Pediatric Nephrology (Kidney Disease)
Infants and children with complex kidney diseases and urologic conditions may find a full range of treatment options through the Komansky Center for Children's Health at NewYork-Presbyterian Hospital/Weill Cornell Medical Center. The Center provides care and management for various kidney conditions, including:
- Hematuria (blood in the urine)
- Proteinuria (protein in the urine)
- Congenital Kidney Anomalies
- Nephrotic Syndrome
- Acute Glomerulonephritis
- Acute Kidney Failure
- Chronic Kidney Disease
- Hypertension (high blood pressure)
- Kidney Stone Disease
- Electrolyte Disorders
- Urinary Tract Infections
- Vesicoureteral Reflux
- Enuresis (bed wetting) and other Wetting Disorders
Kidney biopsies are routinely performed in children of all ages for diagnostic purposes. Biopsies are performed with ultrasound guidance and conscious sedation.
Twenty-four hour ambulatory blood pressure monitoring is available to evaluate children and adolescents with elevated blood pressure readings. It is an invaluable tool in distinguishing those children with so-called "white coat" hypertension form those with an elevation of their blood pressure load.
For children with end-stage kidney disease, we offer:
- Peritoneal Dialysis
- Kidney Transplantation
Kidney Transplantation Program
The Division, as part of the Rogosin Kidney transplant Center, coordinates and provides care and follow-up of children who require kidney transplantation. The kidney transplantation program offers pre- and post-transplant counseling for patients and family members. There is a very active Living Donor Program offering pre-emptive kidney transplantation. Leading edge therapies are used to help reduce the side effects of anti-rejection drugs. The Division routinely uses a steroid free protocol.
Growth Failure Program
Our staff also has special expertise in the management of children with growth failure resulting from chronic kidney disease. We are particularly interested in why some children with kidney failure do not grow and how recombinant human growth hormone allows them to grow more normally. We are examining the role of cytokines and Leptin in the growth process and their correlation with body composition and growth parameters.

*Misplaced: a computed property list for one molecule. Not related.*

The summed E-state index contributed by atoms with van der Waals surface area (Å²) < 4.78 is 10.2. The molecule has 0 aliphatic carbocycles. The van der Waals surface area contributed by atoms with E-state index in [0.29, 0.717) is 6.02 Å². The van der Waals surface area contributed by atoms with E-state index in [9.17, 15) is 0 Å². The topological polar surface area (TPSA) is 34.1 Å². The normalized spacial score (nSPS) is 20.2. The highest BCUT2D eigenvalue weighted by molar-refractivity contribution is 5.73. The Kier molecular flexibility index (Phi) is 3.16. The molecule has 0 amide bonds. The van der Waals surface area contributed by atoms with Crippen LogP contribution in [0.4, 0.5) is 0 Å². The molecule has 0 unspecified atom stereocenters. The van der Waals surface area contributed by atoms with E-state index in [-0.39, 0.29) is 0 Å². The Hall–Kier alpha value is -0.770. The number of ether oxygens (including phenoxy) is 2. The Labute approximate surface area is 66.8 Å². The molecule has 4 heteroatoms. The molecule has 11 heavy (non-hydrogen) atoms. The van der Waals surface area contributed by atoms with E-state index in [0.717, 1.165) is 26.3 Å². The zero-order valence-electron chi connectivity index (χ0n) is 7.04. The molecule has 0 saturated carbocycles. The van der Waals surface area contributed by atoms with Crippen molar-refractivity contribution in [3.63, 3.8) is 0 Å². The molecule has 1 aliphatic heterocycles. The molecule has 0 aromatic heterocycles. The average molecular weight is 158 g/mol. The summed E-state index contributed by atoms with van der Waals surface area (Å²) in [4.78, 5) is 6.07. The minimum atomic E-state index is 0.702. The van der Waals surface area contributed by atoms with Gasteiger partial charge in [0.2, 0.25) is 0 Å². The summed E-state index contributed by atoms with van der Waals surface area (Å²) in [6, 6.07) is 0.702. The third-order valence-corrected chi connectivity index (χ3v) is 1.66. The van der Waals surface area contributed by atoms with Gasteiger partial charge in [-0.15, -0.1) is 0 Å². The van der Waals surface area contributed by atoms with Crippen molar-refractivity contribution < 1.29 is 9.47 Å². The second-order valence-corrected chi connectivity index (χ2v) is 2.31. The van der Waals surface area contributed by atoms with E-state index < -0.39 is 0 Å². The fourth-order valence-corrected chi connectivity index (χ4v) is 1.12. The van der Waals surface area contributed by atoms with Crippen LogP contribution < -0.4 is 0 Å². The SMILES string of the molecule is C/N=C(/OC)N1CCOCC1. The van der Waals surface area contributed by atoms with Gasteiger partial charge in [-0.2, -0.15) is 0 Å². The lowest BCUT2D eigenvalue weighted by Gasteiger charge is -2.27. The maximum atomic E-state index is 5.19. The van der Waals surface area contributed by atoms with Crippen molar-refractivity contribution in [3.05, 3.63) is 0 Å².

Human immunoglobulin G (IgG) has been shown to have important immunoregulartory roles in addition to its primary role in the humoral immune defense system. Autoantibodies of the IgG class have also been shown to contribute significantly to the pathophysiology of several human autoimmune syndromes.
Unique segments (idiotypes) of immunoglobulin antigen binding sites have been shown to induce autologous autoantibodies – called anti-idiotypic antibodies – both spontaneously and by puposeful induction in a number of circumstances. Normal human serum IgG contains many anti-idiotypic antibodies. The biologic significance of such anti-idiotypic antibodies in health and disease is not clear, but they are believed to contribute to the regulation of immune responses including down-regulation of the primary (idiotype) antibody response.
The potential efficacy of immune globulin intravenous (IGIV) therapy has been studied in many other disease states with an immune or autoimmune inflammatory component with variable results. We have treated two patients with MPGN with intermediate dose IGIV with suggested positive clinical effects. We are continuing our investigation into the effectiveness of this treatment of MPGN in children.
Division of Pediatric Nephrology
505 East 70th Street
Helmsley Tower, 3rd Floor
New York, NY 10021
Phone: (646) 962-4324
Fax: (646) 962-0246
Visit our Kidney Disease patient web page